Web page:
the best developer

Film Photography & Darkroom discussion

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Chris K
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Joined: Sun Sep 05, 2004 1:17 am

the best developer

Postby Chris K » Sun Sep 05, 2004 1:25 am

Hello and good light.
I have recently returned from Europe with many rolls of B&W to develop. I intend on having my next show of these images but don't want to jump right in and process with the old standard. I wanted to get some feedback and ask advice on the best film developers for sharp, crisp, deep black and solid white images. I have Ilford Delta 100 & 400, Neopan 400 & 1600 (fuji), Ilford delta 3200 and kodak tmax 3200.

Please let me know the best developer(s) to use. I sincerely thank you.

Happy shooting,
Christopher


Lowell Huff
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Postby Lowell Huff » Tue Sep 07, 2004 12:06 pm

As far as I am concerned, the best developer for all films processed by hand or machine is Clayton F76plus. It is a gamma one, compensating developer that provides varible dilutions and variable contrasts with extremely fine grain. It is available on this web site.

foolscape
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Postby foolscape » Mon Nov 17, 2008 7:38 am

I was trolling the old posts on this forum, and I came across this from a few years ago. I am interested in Lowell Huff's assertions. I do a lot of night photography due to the fact that I work the graveyard shift. From what I've heard, compensating developers allow photographers to forgo reciprocity correction caused by longer exposure times, at least to some extent, and can lower contrast. I've been using Pyro developers or HC110 1:90 to do this, but I've always adjusted for reciprocity anyway, mainly because I don't want to take the chance of having thin negatives. Here are the questions: First, what is a gamma one developer? Second, I use F76+, but I thought it worked like D76, and was not, therefore, a compensating developer. How do I get it to behave like one? Third, is there a list of different dilutions and what they do for develpment (kind of like for HC110)?

Thanks!

--Gary

Jim Appleyard
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Postby Jim Appleyard » Mon Nov 17, 2008 8:05 am

If you're going to try a new dev, don't try it on the rolls you just took in Europe. Do test rolls first!

Lowell Huff
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Postby Lowell Huff » Mon Nov 17, 2008 5:24 pm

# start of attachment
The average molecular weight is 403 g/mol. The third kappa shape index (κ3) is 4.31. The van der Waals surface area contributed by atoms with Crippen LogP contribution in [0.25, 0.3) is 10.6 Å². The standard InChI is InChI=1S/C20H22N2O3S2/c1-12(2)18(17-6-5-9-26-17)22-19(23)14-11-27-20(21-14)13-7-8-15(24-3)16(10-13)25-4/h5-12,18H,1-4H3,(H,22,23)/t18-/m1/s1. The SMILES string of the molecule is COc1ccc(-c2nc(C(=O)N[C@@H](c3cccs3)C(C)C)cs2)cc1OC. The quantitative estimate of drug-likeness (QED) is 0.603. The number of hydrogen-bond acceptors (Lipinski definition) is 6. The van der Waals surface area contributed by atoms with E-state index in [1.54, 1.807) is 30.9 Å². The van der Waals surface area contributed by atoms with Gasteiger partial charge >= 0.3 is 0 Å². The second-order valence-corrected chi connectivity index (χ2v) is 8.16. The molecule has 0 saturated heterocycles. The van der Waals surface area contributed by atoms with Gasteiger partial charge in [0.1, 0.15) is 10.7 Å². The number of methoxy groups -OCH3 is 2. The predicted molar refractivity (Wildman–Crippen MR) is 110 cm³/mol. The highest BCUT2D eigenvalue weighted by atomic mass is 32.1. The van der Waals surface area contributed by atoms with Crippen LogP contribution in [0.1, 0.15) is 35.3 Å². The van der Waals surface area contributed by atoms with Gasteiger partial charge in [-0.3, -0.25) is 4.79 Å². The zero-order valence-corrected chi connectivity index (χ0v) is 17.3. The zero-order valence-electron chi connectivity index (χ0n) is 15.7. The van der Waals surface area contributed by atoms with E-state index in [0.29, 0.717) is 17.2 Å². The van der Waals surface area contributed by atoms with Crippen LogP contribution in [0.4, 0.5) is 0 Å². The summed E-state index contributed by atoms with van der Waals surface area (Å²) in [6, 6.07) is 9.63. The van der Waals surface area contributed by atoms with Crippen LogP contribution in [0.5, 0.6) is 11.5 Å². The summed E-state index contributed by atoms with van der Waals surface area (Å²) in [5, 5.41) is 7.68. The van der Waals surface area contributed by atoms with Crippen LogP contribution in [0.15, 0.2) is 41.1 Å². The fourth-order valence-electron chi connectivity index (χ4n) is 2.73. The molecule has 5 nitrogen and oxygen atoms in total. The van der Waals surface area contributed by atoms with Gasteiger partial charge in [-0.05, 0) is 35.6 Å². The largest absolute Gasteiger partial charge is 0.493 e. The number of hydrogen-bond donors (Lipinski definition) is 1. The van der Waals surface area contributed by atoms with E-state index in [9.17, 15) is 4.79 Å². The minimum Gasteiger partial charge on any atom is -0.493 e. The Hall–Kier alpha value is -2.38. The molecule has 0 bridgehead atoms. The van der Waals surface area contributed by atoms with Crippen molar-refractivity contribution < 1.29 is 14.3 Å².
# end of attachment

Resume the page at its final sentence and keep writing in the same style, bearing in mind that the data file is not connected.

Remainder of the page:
Hello Gary
F 76PLus is not like D 76. F 76 is a phenidone based developer. It is a compensating, fine grain developer. A Gamma One developer provides the widest latitude for processing. Gamma is defined by the longest straight line section of the standard curve. Gamma one is a 45º line originating from the axis of the graph of the curve. Try it and you will be amazed by the results.

foolscape
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Postby foolscape » Wed Nov 19, 2008 8:57 am

Lowell Huff wrote:Hello Gary
F 76PLus is not like D 76. F 76 is a phenidone based developer. It is a compensating, fine grain developer. A Gamma One developer provides the widest latitude for processing. Gamma is defined by the longest straight line section of the standard curve. Gamma one is a 45º line originating from the axis of the graph of the curve. Try it and you will be amazed by the results.
I have tried it. Quite a few times. I haven't used it as a compensating developer, though. Does it have this property at the normal dilution of 1:9? Should I increase the dilution and extend dvelopment time, or do a minimal agitation method, like with HC110? Is there a list of dilutions and properties? Is there a place I can look for these?

--Gary

Lowell Huff
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Postby Lowell Huff » Wed Nov 19, 2008 1:03 pm

Yes you can change dilutions and times to acheive different results, push, pull, extended processing times, and changes in contrast. I can email to you additional information.

foolscape
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Postby foolscape » Thu Nov 20, 2008 1:42 am

Lowell Huff wrote:Yes you can change dilutions and times to acheive different results, push, pull, extended processing times, and changes in contrast. I can email to you additional information.